One Philosophy to Achieve the Ultimate Patient Experience

A large percentage of American workplaces — including hospitals and healthcare organizations — are struggling with employee satisfaction, with 52 percent of workers noting being "not engaged" at work, and another 18 percent "actively disengaged" at work during the first half of 2012, according to the Gallup-Healthways Well-Being Index.

How do these statistics impact our ability to reach our goals as healthcare organizations? Like other industries, there is a direct correlation between employee satisfaction and customer satisfaction, and between customer satisfaction and profit. Since our customers are patients (who don't want to be our customers anyway), we are faced with a major challenge. Combine this with the pressures of reduced reimbursements and the industry shift toward value-based care and payment, and it is no wonder many healthcare leaders are contemplating their organizations' very survival.  

While our industry is correctly considering ways to improve patient centered care and quality, we need to take some of that passion and direct it toward our most important resource: our employees, be they front line workers, clinicians, cafeteria staff or management. This philosophy is something I propose in a new book, "Patients Come Second; Leading Change by Changing the Way we Lead," which I co-authored with Britt Berrett, president of Texas Health Presbyterian Hospital Dallas.

"Patients Come Second" is a title that takes some getting used to. It seems counterintuitive to some, even offensive to others. But Britt and I firmly believe that the best way to improve the experience for our patients is to prioritize our work by improving our internal cultures, so that our employees feel connected to the purpose that brought them to this industry in the first place. It is not a question of ranking what is more important, but a question of leading and lagging indicators of success. In that regard, I firmly believe that the most successful organizations with the most loyal customers (or patients) have focused first on an internal culture of engagement, where leadership shows a genuine interest in the growth and development of its people. In our book, Britt and I interviewed many noteworthy hospital CEOs. Elliot Joseph, CEO of Hartford (Conn.) Healthcare was one. He believes that "without an engaged workface that's capable of changing the way we do things, we can't succeed."

Your culture and work environment can be changed for the better without a complete organizational overhaul or a large budget allocation. It starts with a commitment from the top of the organization to live by a set of core values that guide daily decision making. It then extends to the development of a hiring program that focuses as much on fit as it does skill, and requires the courage to move the wrong people out of the organization. Making people feel good about their jobs is as simple as making them feel good about themselves. This can be done through robust reward and recognition programs, encouraging fun in the workplace and engaging employees in community service efforts. It also means the execution of training and development programs that give people a visible path to growth. It is essentially about making people feel valued beyond their paycheck.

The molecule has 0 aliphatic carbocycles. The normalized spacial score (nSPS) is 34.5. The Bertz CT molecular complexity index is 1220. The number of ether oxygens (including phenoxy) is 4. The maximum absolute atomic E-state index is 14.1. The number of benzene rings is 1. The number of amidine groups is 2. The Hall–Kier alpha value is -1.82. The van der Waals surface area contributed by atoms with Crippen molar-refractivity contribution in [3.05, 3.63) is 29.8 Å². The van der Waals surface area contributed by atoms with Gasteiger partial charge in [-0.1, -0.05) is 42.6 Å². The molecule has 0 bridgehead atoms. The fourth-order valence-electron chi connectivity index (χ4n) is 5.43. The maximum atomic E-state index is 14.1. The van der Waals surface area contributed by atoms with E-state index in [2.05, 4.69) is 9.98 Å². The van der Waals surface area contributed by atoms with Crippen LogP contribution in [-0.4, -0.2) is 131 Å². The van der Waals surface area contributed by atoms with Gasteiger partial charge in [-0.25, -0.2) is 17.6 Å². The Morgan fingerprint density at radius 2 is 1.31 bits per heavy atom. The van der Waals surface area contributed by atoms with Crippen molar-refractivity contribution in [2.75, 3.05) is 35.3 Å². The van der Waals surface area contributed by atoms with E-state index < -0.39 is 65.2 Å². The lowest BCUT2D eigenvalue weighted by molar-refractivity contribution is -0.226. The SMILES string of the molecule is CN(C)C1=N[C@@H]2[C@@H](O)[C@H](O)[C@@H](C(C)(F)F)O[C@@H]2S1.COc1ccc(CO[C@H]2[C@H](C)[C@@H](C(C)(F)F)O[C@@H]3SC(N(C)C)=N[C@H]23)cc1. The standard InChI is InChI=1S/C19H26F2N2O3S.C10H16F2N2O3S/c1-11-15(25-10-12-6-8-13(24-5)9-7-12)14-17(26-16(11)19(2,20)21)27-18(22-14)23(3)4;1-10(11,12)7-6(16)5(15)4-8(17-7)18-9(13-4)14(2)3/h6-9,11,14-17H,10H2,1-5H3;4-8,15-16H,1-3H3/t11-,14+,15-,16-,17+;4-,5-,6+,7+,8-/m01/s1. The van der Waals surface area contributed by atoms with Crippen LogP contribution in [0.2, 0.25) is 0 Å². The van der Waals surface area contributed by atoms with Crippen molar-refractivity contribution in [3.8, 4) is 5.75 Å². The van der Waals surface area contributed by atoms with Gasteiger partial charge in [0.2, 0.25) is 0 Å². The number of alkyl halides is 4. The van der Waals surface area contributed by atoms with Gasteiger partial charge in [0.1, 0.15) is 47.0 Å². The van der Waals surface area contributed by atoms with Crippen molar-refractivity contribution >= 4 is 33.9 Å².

Dane Peterson, CEO of Emory University Hospital Midtown in Atlanta claims that "engaged employees are willing to go the extra mile — for themselves, their coworkers and their customers."  

It's also very important to note that engagement goes beyond employees to anyone that touches the patient during their experience. This could even mean outsourcers or vendors who are exposed to your patients before, during or after care. When your hospital is hiring partners who will interact with your patients, they are an extension of your brand and should share the same philosophies and practices around employee engagement to ensure a consistent approach throughout the continuum of care.

"Without employee engagement, you're never going to get the ultimate patient experience you're hoping for," says Mike Packnett, CEO of Parkview Health in Fort Wayne, Ind.

So forgive the shocking title. We're all actually after the same thing — outstanding patient care and the ultimate patient experience.

Paul Spiegelman is founder & CEO of BerylHealth, a technology-enabled patient experience solutions company. Mr. Spiegelman has 27 years of experience in the healthcare industry and as an entrepreneur, grew BerylHealth through innovative leadership and culture focused philosophies. Mr. Spiegelman is an author, speaker and contributor on employee engagement, leadership and culture best practices. Mr. Spiegelman welcomes your communication at or on Twitter @PaulSpiegelman.

More Articles Featuring Paul Spiegelman:

10 Ideas That Hospital and Health System CEOs Need to Ditch
Personalizing the Patient Experience: Thoughts From Paul Spiegelman, CEO of The Beryl Companies
6 Issues That Damage Employee Satisfaction in Hospitals

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